Book Birthing

Books, like humans and other animals, undergo a process of conception, development, and birth.  It may seem, when holding a book in hand, that it is the singular work of one person, but in fact most books are a community effort.  I’ve read many books where the author was a specialist in one area and decided to write a book in a different field.  This used to be more acceptable, as various polymaths showed that specialization wasn’t the only way to understand the bigger picture.  Such efforts these days, however, take some convincing of skeptical editors.  And with good reason.  Factual books, especially, are subject to close scrutiny.  Does the author indeed know what s/he is talking about?  Is s/he qualified to write this book?

Recently I was reading such a book.  It was published by a university press, and the author was a specialist in one field, but writing in an unrelated one.  In my mind (so fictionally) I went through how this may have developed.  A writer goes to an editor and says “I have an idea for a book.”  From my own experience as an editor, this second party then asks her or himself a few questions.  Is this topic a viable book?  If so, who will buy it?  Is this author the right person to write it?  (It is possible that a person has an idea for a book better written by someone else.)  Depending on the author’s stature, the editor may cave and say, “Okay, but you need to let me help you.”  Editors (present company excepted) are some of the smartest people I’ve met.  They may not be specialists like professors, but they know an awful lot.  Many authors constantly question their editorial decisions nevertheless.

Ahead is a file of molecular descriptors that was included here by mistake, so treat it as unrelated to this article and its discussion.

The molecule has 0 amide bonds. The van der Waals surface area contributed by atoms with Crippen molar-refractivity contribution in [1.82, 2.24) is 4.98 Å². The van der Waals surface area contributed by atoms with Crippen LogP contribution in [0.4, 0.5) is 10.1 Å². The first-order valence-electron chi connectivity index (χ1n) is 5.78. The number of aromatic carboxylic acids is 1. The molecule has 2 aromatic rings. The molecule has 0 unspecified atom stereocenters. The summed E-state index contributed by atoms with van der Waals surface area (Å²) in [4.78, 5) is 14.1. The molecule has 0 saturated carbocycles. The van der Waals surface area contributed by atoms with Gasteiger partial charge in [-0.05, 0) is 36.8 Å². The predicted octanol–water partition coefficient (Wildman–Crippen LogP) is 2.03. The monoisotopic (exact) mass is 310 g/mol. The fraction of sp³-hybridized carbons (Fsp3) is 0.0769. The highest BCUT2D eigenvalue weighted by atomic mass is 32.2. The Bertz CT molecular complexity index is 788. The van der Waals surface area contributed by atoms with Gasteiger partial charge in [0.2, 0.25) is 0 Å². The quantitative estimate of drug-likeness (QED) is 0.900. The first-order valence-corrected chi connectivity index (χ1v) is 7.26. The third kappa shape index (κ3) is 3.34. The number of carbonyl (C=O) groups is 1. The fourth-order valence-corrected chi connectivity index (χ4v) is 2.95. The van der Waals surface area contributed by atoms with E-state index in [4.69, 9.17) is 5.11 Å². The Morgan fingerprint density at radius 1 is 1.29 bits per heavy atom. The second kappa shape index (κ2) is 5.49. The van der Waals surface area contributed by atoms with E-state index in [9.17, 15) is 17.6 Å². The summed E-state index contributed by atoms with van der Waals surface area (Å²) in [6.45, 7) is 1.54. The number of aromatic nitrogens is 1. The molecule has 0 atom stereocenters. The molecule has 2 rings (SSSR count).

No matter how rational an author is, emotion plays into the process of writing.  I frequently tell my authors “the book has to be what you want it to be.”  Still, that may mean it should be published by someone else.  An author who publishes books s/he doesn’t like is not a happy person.  For nonfiction books other readers, such as peer reviewers and colleagues, also shape the final tome.  Seldom does the book in your hands represent something straight from the mind of the writer.  There are places for such things, of course, this blog being one of them.  (And there are many more.)  What makes the book authoritative, however, is that it has been fact-checked by many readers other than the author before it ever goes to press.  Gestation is important.  No book can be fully formed without it.

One thought on “Book Birthing

  1. Pingback: Book Birthing | Talmidimblogging

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